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Date: Friday 03 May 2013
Time: 02.00 PM to 06.30 PM
Venue: Centre for Creative Collaboration 16 Acton Street London Greater London WC1X 9NG


Michelle Atherton and Becky Shaw
Peter Adey, Dales Holmes, Esther Leslie, Benjamin Noys

Test No. 1 takes the notion of BRUTE as a raw starting point, an approach to collaboration. We will explore the problem of an intellectually ‘cold’ position’, alongside ideas of force including heat, abrasion, friction, and compression. We want to address how the time and processes of force might relate to the allegedly more timeless and dematerialised nature of thought, to consider the conditions of force as applied to materials and upon the material of society. We are interested in banging some disparate things together: ‘Waking and burning, shocking and blasting’, as Rachel Moore describes Hollis Frampton’s work Nostalgia. We are trying to create an experience that does not demand participation nor assumes affect, but tries out the idea of a BRUTE methodology. MA/BS

This event is free, but places are limited to thirty participants.

Deadline for booking is 29th April.

To register, please email


  • 14.00 Registration, with accompanying art work by Dale Holmes
  • 14.30 Introduction – Michelle Atherton and Becky Shaw
  • 15.00 Peter Adey – 'Combustion': pandemonium, air, industry, and social change, as carbon turns to air, mixing with revolutionary fervour; war, blast, and vaporisation, as bodies occupy the air, with ecstatic levitators burning.
  • 15.30 Benjamin Noys – ‘Derailing the Train: Brutal Accelerations & Brutal Interruptions’
  • 16.00 Esther Leslie – a text drawn from her book Synthetic Worlds examining the violence of extraction, in the light of the German chemical industry’s use of coal for synthetic colour
  • 16.30 Tea/coffee
  • 17.00–18.00 Plenary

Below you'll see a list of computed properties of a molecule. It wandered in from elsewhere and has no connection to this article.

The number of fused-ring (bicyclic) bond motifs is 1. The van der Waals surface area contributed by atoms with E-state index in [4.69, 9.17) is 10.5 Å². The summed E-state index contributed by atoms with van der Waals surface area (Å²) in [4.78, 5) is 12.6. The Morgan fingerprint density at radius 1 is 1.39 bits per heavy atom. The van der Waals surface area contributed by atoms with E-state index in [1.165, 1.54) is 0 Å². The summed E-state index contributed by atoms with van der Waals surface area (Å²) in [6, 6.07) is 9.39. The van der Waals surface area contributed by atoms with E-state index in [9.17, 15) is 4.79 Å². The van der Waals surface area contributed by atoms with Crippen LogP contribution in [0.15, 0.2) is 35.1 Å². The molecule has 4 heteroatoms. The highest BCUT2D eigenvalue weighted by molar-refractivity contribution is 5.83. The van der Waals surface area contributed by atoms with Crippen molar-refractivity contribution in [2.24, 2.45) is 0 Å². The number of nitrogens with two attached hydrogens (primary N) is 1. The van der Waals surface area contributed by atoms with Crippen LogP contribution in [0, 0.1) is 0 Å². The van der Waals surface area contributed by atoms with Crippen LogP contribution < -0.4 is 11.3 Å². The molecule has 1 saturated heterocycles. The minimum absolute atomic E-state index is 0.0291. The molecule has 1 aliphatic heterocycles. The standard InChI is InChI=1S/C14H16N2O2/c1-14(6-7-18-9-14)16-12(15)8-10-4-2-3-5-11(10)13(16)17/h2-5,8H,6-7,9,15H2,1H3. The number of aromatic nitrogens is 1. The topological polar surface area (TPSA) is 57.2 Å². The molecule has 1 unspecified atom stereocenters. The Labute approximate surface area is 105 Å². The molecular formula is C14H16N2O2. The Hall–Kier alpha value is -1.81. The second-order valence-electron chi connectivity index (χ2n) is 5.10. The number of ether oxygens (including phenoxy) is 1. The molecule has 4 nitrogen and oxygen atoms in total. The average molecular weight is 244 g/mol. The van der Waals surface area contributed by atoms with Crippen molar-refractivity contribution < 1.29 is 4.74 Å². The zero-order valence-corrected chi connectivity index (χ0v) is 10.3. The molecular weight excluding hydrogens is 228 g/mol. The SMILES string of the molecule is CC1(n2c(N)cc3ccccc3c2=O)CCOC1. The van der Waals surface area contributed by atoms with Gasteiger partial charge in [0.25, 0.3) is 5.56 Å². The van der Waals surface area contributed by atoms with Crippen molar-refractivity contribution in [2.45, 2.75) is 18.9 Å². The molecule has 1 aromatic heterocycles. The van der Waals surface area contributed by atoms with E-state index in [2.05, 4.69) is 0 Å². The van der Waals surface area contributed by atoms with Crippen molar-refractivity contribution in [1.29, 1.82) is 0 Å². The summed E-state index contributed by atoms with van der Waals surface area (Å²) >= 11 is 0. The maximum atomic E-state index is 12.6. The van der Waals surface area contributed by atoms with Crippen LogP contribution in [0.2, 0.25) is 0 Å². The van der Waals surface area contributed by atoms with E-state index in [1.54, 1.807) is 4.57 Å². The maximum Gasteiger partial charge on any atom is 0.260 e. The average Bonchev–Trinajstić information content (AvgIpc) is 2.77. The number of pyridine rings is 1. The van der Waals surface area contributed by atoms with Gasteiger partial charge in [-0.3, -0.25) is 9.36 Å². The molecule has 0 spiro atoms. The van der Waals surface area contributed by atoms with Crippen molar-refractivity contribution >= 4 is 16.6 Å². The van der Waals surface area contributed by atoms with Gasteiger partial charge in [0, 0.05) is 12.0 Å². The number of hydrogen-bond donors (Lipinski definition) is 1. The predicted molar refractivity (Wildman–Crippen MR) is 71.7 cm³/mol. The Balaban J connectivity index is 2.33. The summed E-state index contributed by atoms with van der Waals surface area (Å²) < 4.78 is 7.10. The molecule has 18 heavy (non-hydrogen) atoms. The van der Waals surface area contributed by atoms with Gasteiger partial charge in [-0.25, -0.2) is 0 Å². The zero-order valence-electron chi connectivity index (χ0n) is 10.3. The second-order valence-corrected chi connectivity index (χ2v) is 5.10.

• 18.00 Wine

Peter Adey is Reader in Human Geography at Royal Holloway, University of London. He works at the intersections of space, security, and mobility. He is author of Mobility (2009); Aerial Life: spaces, mobilities, affects (2010), and Air (forthcoming). He was the recipient of a Philip Leverhulme Prize in 2011.

Michelle Atherton is an artist interested in objectifying cultural phenomenon, often using transport systems as a starting point. Recent works include Dreams of Flying and Missed the Boat I & II, exhibited widely in Europe. Her research is supported by the AHRC. She is a senior lecturer in Fine Art at Sheffield Hallam University.

Dale Holmes is an artist and AHRC-funded PhD candidate in the Art and Design Research Centre at Sheffield Hallam University. His current research develops a material philosophy grounded on non-anthropocentric strategies for making and staging art works. His work has been exhibited internationally.

Esther Leslie is Professor in Political Aesthetics, Birkbeck, University of London. Recent publications include
Hollywood Flatlands: Animation, Critical Theory and the Avant-garde (2002), Synthetic Worlds: Nature, Art and the Chemical Industry (2005), Walter Benjamin: Critical Lives (2007). She sits on the editorial boards of Historical Materialism, Revolutionary History, and Radical Philosophy.

Benjamin Noys is Reader in English at the University of Chichester. He is the author of Georges Bataille: A Critical Introduction (2000), The Culture of Death (2005), The Persistence of the Negative: A Critique of Contemporary Theory (2010), and editor of Communization and Its Discontents (2011).

Becky Shaw explores the relation between objects and people, and ideas of objectivity and subjectivity. Recent works include 20 Euros, a work made for Terminal Convention at Cork Airport, and A: The Christmas Party a durational reading performed at Roehampton University, Terry O’Connor. She is Course Leader of the B.A.Creative Art Practice course at Sheffield Hallam University.

This event is part of Transmission, a project convened by Dr Jaspar Joseph-Lester and Dr Sharon Kivland, with the support of the ADRC (Art and Design Research Centre), Sheffield Hallam University, and HARC (Humanities and Arts Research Centre), Royal Holloway University of London. Transmission is an arena in which ideas of art practice are discussed and tested through an annual publication, a lecture series, and related research events in Sheffield, London, Dallas, and Berlin.

The Centre for Creative Collaboration (C4CC) is an initiative of the University of London, working in collaboration with the Royal Central School of Speech and Drama, Goldsmiths, University of London, and Royal Holloway, University of London. C4CC supports new types of collaboration using the principles of open innovation, hosting projects and enabling multi-disciplinary working in an attractive and flexible space. C4CC brings together leading and innovative researchers from London’s universities and colleges, creative industry practitioners and freelancers, SMEs, and students.

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